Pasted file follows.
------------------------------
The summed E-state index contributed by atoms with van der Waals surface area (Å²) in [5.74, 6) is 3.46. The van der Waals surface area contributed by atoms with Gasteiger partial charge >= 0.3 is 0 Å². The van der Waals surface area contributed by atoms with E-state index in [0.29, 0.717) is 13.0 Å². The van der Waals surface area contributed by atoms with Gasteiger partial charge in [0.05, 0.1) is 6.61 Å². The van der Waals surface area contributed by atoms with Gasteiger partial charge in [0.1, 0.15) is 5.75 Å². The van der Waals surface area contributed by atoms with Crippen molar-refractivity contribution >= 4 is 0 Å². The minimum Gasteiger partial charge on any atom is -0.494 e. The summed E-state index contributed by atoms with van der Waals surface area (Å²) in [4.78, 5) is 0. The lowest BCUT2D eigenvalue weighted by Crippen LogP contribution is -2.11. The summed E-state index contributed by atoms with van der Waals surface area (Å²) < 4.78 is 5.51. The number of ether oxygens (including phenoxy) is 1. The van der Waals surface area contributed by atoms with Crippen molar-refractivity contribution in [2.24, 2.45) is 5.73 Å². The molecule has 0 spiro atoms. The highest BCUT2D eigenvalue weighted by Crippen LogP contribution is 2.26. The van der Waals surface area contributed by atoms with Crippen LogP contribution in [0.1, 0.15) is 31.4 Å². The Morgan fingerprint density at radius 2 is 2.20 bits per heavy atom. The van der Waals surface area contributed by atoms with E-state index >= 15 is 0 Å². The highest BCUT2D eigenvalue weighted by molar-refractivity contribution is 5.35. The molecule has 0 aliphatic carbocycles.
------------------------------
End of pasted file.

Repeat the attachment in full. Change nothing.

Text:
The summed E-state index contributed by atoms with van der Waals surface area (Å²) in [5.74, 6) is 3.46. The van der Waals surface area contributed by atoms with Gasteiger partial charge >= 0.3 is 0 Å². The van der Waals surface area contributed by atoms with E-state index in [0.29, 0.717) is 13.0 Å². The van der Waals surface area contributed by atoms with Gasteiger partial charge in [0.05, 0.1) is 6.61 Å². The van der Waals surface area contributed by atoms with Gasteiger partial charge in [0.1, 0.15) is 5.75 Å². The van der Waals surface area contributed by atoms with Crippen molar-refractivity contribution >= 4 is 0 Å². The minimum Gasteiger partial charge on any atom is -0.494 e. The summed E-state index contributed by atoms with van der Waals surface area (Å²) in [4.78, 5) is 0. The lowest BCUT2D eigenvalue weighted by Crippen LogP contribution is -2.11. The summed E-state index contributed by atoms with van der Waals surface area (Å²) < 4.78 is 5.51. The number of ether oxygens (including phenoxy) is 1. The van der Waals surface area contributed by atoms with Crippen molar-refractivity contribution in [2.24, 2.45) is 5.73 Å². The molecule has 0 spiro atoms. The highest BCUT2D eigenvalue weighted by Crippen LogP contribution is 2.26. The van der Waals surface area contributed by atoms with Crippen LogP contribution in [0.1, 0.15) is 31.4 Å². The Morgan fingerprint density at radius 2 is 2.20 bits per heavy atom. The van der Waals surface area contributed by atoms with E-state index >= 15 is 0 Å². The highest BCUT2D eigenvalue weighted by molar-refractivity contribution is 5.35. The molecule has 0 aliphatic carbocycles.